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Buzbee 1

Billy Buzbee

English 1302

Professor Poole

March 19, 2007

The Tomb of Jesus

1980, South Jerusalem, a build site for new apartments are held when a tomb of some sort is found while digging. Upon the arrival of the first archaeologists Josef Gat, Amos Kloner and Shimon Gibson one thing was noted right away, the strange symbol over the door to the Tomb. Nothing like it had ever been seen before, a decorative V- or Y-shaped chevron over a prominent circle. It measured more than a meter wide. All three archaeologists knew that the splendor of the fascia, especially in a tomb with no other decorative features, was extremely rare. Hundreds of tombs have been uncovered since the 1970s, and of all the thousands of ossuaries pulled from those tombs, only about 20% bear inscriptions. In the case of the Talpiot tomb, 6 of the 10 bared inscriptions. Every inscription has been corroborated by the world's leading scholars in the field, including professors Amos Kloner, Tal Ilan, Frank Moore Cross and the legendary L.Y. Rahmani. Every inscription bears a relationship to the Gospels. While the names themselves range from the most common to the fairly rare, it is the cluster of names that is unique.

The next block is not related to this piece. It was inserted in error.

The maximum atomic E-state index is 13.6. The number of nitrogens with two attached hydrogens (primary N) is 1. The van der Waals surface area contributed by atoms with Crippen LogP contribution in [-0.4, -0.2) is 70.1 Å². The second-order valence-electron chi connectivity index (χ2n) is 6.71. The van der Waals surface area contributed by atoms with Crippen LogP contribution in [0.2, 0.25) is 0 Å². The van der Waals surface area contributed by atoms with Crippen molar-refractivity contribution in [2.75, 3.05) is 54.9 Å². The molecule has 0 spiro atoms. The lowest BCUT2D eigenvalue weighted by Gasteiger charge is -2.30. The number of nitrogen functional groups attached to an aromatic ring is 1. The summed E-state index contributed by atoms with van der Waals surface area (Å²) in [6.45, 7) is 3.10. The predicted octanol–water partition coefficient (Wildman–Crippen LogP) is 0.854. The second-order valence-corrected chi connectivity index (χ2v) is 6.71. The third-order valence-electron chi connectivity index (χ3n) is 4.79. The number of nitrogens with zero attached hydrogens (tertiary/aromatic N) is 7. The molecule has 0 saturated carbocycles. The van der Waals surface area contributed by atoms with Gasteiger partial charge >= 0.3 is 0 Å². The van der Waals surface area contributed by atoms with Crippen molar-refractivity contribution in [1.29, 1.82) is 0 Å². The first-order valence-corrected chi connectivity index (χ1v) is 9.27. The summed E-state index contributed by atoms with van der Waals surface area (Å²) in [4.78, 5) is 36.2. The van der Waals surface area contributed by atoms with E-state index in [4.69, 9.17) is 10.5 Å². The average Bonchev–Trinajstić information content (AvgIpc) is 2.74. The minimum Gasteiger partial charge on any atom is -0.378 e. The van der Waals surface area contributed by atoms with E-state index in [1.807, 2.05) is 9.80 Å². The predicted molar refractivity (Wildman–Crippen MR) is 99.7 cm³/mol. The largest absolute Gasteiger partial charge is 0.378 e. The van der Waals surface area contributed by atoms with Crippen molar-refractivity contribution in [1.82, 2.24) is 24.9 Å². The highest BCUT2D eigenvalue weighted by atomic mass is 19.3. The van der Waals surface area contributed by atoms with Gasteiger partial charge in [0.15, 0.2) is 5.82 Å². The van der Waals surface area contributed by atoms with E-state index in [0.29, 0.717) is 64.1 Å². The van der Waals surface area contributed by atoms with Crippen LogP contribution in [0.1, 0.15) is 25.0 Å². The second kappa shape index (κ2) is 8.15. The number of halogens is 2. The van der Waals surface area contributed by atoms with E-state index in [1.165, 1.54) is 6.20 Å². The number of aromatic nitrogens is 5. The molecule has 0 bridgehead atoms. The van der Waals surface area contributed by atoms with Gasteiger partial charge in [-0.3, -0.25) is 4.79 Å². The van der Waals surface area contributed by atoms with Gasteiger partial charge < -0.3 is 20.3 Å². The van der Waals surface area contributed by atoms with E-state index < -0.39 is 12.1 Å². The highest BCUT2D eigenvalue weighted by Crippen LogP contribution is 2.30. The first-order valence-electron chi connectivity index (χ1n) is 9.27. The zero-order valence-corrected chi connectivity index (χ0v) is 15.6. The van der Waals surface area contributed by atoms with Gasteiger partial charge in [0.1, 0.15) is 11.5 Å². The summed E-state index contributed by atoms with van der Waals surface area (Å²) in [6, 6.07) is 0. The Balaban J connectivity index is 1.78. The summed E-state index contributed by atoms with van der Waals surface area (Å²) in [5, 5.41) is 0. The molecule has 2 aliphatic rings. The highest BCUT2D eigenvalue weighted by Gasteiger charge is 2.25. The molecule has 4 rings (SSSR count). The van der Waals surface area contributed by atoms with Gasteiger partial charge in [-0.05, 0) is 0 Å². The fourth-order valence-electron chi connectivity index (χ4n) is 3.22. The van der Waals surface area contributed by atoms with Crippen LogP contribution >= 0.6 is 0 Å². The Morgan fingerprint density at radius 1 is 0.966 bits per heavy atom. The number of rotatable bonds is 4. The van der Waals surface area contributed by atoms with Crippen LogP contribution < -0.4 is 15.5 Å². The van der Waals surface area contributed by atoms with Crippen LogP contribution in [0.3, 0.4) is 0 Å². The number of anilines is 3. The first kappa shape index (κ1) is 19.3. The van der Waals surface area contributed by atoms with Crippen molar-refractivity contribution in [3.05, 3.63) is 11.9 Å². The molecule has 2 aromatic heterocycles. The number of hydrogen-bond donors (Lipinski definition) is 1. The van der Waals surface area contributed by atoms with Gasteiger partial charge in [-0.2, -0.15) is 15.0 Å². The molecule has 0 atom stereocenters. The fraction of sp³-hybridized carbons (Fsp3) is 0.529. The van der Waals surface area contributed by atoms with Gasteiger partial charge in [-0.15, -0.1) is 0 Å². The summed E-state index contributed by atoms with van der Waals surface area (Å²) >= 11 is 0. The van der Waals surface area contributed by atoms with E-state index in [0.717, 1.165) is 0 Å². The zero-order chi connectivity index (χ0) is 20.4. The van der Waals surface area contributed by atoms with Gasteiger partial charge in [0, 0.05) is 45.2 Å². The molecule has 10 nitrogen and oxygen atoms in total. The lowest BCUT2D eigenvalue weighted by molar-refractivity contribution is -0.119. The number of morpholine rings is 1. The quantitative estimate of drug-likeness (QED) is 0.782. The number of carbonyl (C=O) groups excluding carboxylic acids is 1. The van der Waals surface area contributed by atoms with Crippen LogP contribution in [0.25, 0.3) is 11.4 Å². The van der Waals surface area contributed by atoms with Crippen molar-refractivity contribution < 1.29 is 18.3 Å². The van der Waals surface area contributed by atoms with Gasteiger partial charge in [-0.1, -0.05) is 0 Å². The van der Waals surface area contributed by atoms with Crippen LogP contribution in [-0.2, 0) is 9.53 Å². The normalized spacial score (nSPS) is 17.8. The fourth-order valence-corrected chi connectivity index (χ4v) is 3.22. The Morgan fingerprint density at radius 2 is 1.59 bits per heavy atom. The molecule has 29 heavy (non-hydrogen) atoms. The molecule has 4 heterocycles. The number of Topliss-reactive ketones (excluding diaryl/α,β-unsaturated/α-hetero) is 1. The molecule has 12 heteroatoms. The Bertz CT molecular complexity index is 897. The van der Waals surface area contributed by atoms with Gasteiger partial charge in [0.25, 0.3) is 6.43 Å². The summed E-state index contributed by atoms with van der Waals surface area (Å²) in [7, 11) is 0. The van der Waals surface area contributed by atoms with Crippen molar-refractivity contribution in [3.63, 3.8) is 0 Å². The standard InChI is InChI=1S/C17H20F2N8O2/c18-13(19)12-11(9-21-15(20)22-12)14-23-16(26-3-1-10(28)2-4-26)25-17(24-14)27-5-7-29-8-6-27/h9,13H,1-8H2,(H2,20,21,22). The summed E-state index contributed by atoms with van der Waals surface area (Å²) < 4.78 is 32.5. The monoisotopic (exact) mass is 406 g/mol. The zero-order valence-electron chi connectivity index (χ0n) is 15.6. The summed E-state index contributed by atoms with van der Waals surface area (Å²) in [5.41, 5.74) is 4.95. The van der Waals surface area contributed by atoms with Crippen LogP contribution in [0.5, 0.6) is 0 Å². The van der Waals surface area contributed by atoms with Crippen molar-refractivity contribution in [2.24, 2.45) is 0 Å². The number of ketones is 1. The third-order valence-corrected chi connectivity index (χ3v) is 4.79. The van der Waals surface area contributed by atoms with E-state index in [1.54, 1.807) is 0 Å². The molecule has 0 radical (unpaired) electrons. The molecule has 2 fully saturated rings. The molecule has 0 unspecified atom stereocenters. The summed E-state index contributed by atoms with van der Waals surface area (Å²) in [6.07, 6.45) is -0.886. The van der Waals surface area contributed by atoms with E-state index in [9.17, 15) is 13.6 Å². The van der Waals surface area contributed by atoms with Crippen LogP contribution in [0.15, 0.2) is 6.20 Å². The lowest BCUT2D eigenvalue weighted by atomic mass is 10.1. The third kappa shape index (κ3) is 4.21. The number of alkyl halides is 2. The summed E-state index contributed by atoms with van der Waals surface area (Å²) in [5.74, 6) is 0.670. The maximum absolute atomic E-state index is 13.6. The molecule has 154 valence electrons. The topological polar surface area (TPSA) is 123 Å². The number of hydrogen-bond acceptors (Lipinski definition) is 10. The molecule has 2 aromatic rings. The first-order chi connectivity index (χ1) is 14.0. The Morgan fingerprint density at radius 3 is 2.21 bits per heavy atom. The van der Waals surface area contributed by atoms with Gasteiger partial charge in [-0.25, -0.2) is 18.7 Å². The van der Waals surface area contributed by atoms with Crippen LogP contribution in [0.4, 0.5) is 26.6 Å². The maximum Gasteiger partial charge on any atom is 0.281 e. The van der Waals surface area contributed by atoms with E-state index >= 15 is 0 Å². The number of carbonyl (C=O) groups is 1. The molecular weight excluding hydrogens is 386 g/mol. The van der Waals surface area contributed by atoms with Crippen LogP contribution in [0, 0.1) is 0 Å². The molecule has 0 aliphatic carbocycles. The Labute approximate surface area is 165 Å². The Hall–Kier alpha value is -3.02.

The first inscription, written in Aramaic, states: "Yeshua bar Yosef." Translated, it reads "Jesus son of Joseph." This is very rare. The second inscription, written in Hebrew reads: "Maria." 25 % of all Jewish women in first century Judea (ancient Israel) were called "Miriam," in English, "Mary." As a result, to distinguish one from the other, variants and nicknames were adopted. Through literary sources the name of the mother of Jesus has always come down to us in one way: "Maria." Finding a Latin version of a Hebrew name inscribed phonetically in Hebrew letters is rare. Only eight other such inscriptions have ever been identified. The third inscription, written in Hebrew, reads: "Matia". This is the Hebrew original of the English "Matthew". It is not known whether the writer of the Gospel was one of Jesus' Disciples, or a member of his family. What is known, however, from the genealogy provided in Luke (3:23) is that unlike Joseph, Mary mother of Jesus, had many "Matthews" in her family. Unlike, say, a "Daniel" or a "Jonah", the appearance of a "Matthew" in this family's tomb is consistent with the information provided in the Gospels. The fourth inscription, written in Hebrew, reads: "Yose". This is a very rare rendering, a nickname for the Hebrew "Yosef", like "Joey" to "Joseph" today. The Gospels tell us that Jesus had four brothers: James, Judah, Simon and Joseph. The "Yose" inscription from this tomb is the only such example of this name on an ossuary. In the Gospel of Mark, the earliest Gospel, Joseph, brother of Jesus, is not called "Joseph", but "Yose." The fifth inscription, written in Greek, reads: "Mariamene e Mara", an endearing form of the name "Mariamne."



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